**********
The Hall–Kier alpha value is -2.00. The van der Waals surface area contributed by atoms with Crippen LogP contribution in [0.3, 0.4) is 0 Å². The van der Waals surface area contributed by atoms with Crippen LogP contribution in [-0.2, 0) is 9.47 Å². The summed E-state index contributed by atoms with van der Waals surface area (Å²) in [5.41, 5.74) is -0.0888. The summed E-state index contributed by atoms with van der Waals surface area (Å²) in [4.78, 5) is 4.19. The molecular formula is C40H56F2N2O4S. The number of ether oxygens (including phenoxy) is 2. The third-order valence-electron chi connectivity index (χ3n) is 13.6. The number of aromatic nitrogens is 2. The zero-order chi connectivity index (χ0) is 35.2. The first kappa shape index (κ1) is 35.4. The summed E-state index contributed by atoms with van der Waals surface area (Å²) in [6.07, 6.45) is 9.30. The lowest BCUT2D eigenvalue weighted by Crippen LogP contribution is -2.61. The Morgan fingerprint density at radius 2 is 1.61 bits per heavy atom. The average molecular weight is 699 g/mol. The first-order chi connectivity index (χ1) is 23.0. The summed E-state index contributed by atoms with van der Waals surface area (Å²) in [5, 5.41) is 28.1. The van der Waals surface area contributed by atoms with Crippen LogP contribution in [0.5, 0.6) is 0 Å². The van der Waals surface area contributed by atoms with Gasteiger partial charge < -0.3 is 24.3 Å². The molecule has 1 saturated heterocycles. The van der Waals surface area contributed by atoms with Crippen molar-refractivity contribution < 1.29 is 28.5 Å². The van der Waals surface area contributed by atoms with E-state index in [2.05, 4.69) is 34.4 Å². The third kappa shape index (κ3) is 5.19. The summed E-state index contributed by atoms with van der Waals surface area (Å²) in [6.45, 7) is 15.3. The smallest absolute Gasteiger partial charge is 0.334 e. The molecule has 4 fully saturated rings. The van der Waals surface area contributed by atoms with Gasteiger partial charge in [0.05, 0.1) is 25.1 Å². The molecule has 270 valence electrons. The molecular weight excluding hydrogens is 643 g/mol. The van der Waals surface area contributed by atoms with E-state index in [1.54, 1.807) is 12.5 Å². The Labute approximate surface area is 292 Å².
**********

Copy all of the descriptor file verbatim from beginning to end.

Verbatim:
The Hall–Kier alpha value is -2.00. The van der Waals surface area contributed by atoms with Crippen LogP contribution in [0.3, 0.4) is 0 Å². The van der Waals surface area contributed by atoms with Crippen LogP contribution in [-0.2, 0) is 9.47 Å². The summed E-state index contributed by atoms with van der Waals surface area (Å²) in [5.41, 5.74) is -0.0888. The summed E-state index contributed by atoms with van der Waals surface area (Å²) in [4.78, 5) is 4.19. The molecular formula is C40H56F2N2O4S. The number of ether oxygens (including phenoxy) is 2. The third-order valence-electron chi connectivity index (χ3n) is 13.6. The number of aromatic nitrogens is 2. The zero-order chi connectivity index (χ0) is 35.2. The first kappa shape index (κ1) is 35.4. The summed E-state index contributed by atoms with van der Waals surface area (Å²) in [6.07, 6.45) is 9.30. The lowest BCUT2D eigenvalue weighted by Crippen LogP contribution is -2.61. The Morgan fingerprint density at radius 2 is 1.61 bits per heavy atom. The average molecular weight is 699 g/mol. The first-order chi connectivity index (χ1) is 23.0. The summed E-state index contributed by atoms with van der Waals surface area (Å²) in [5, 5.41) is 28.1. The van der Waals surface area contributed by atoms with Crippen LogP contribution in [0.5, 0.6) is 0 Å². The van der Waals surface area contributed by atoms with Gasteiger partial charge < -0.3 is 24.3 Å². The molecule has 1 saturated heterocycles. The van der Waals surface area contributed by atoms with Crippen molar-refractivity contribution < 1.29 is 28.5 Å². The van der Waals surface area contributed by atoms with E-state index in [2.05, 4.69) is 34.4 Å². The third kappa shape index (κ3) is 5.19. The summed E-state index contributed by atoms with van der Waals surface area (Å²) in [6.45, 7) is 15.3. The smallest absolute Gasteiger partial charge is 0.334 e. The molecule has 4 fully saturated rings. The van der Waals surface area contributed by atoms with Gasteiger partial charge in [0.05, 0.1) is 25.1 Å². The molecule has 270 valence electrons. The molecular weight excluding hydrogens is 643 g/mol. The van der Waals surface area contributed by atoms with E-state index in [1.54, 1.807) is 12.5 Å². The Labute approximate surface area is 292 Å².